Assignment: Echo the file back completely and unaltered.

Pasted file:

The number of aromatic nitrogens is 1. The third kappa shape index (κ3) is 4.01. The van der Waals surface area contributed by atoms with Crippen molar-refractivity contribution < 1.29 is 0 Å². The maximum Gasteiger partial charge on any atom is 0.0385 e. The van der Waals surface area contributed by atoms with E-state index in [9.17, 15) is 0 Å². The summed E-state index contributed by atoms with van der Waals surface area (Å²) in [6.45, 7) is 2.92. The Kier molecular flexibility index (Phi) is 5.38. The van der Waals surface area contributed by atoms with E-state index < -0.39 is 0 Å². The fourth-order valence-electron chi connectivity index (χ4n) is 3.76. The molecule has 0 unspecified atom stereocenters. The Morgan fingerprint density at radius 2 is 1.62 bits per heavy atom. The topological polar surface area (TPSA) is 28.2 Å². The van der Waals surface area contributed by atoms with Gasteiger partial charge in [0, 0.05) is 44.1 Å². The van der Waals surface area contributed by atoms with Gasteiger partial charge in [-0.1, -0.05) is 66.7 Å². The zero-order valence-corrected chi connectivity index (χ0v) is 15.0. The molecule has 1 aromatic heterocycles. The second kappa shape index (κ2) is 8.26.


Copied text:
The number of aromatic nitrogens is 1. The third kappa shape index (κ3) is 4.01. The van der Waals surface area contributed by atoms with Crippen molar-refractivity contribution < 1.29 is 0 Å². The maximum Gasteiger partial charge on any atom is 0.0385 e. The van der Waals surface area contributed by atoms with E-state index in [9.17, 15) is 0 Å². The summed E-state index contributed by atoms with van der Waals surface area (Å²) in [6.45, 7) is 2.92. The Kier molecular flexibility index (Phi) is 5.38. The van der Waals surface area contributed by atoms with E-state index < -0.39 is 0 Å². The fourth-order valence-electron chi connectivity index (χ4n) is 3.76. The molecule has 0 unspecified atom stereocenters. The Morgan fingerprint density at radius 2 is 1.62 bits per heavy atom. The topological polar surface area (TPSA) is 28.2 Å². The van der Waals surface area contributed by atoms with Gasteiger partial charge in [0, 0.05) is 44.1 Å². The van der Waals surface area contributed by atoms with Gasteiger partial charge in [-0.1, -0.05) is 66.7 Å². The zero-order valence-corrected chi connectivity index (χ0v) is 15.0. The molecule has 1 aromatic heterocycles. The second kappa shape index (κ2) is 8.26.